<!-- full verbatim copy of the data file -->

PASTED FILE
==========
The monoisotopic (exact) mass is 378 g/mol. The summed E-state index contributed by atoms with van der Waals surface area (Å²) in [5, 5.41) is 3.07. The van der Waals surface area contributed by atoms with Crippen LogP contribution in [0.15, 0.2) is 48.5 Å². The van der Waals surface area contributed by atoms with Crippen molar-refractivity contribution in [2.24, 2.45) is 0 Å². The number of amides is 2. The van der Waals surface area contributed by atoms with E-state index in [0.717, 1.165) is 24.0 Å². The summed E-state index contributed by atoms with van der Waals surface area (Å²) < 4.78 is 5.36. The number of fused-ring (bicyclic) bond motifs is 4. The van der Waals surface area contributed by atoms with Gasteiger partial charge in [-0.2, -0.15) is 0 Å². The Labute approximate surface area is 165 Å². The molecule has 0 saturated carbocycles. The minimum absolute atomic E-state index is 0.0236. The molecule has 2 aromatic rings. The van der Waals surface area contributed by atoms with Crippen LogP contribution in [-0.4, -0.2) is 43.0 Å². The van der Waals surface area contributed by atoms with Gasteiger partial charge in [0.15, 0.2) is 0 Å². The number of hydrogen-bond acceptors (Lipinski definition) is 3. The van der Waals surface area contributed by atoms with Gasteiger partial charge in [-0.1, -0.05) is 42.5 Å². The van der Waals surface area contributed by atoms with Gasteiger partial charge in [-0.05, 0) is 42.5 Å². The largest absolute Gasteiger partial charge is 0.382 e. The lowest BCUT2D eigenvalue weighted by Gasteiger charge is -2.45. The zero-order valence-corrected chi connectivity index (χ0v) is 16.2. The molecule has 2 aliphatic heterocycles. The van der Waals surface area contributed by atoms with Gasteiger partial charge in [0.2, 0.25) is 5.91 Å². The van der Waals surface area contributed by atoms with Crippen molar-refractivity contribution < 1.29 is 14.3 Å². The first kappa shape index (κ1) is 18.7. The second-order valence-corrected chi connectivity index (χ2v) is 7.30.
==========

The monoisotopic (exact) mass is 378 g/mol. The summed E-state index contributed by atoms with van der Waals surface area (Å²) in [5, 5.41) is 3.07. The van der Waals surface area contributed by atoms with Crippen LogP contribution in [0.15, 0.2) is 48.5 Å². The van der Waals surface area contributed by atoms with Crippen molar-refractivity contribution in [2.24, 2.45) is 0 Å². The number of amides is 2. The van der Waals surface area contributed by atoms with E-state index in [0.717, 1.165) is 24.0 Å². The summed E-state index contributed by atoms with van der Waals surface area (Å²) < 4.78 is 5.36. The number of fused-ring (bicyclic) bond motifs is 4. The van der Waals surface area contributed by atoms with Gasteiger partial charge in [-0.2, -0.15) is 0 Å². The Labute approximate surface area is 165 Å². The molecule has 0 saturated carbocycles. The minimum absolute atomic E-state index is 0.0236. The molecule has 2 aromatic rings. The van der Waals surface area contributed by atoms with Crippen LogP contribution in [-0.4, -0.2) is 43.0 Å². The van der Waals surface area contributed by atoms with Gasteiger partial charge in [0.15, 0.2) is 0 Å². The number of hydrogen-bond acceptors (Lipinski definition) is 3. The van der Waals surface area contributed by atoms with Gasteiger partial charge in [-0.1, -0.05) is 42.5 Å². The van der Waals surface area contributed by atoms with Gasteiger partial charge in [-0.05, 0) is 42.5 Å². The largest absolute Gasteiger partial charge is 0.382 e. The lowest BCUT2D eigenvalue weighted by Gasteiger charge is -2.45. The zero-order valence-corrected chi connectivity index (χ0v) is 16.2. The molecule has 2 aliphatic heterocycles. The van der Waals surface area contributed by atoms with Gasteiger partial charge in [0.2, 0.25) is 5.91 Å². The van der Waals surface area contributed by atoms with Crippen molar-refractivity contribution < 1.29 is 14.3 Å². The first kappa shape index (κ1) is 18.7. The second-order valence-corrected chi connectivity index (χ2v) is 7.30.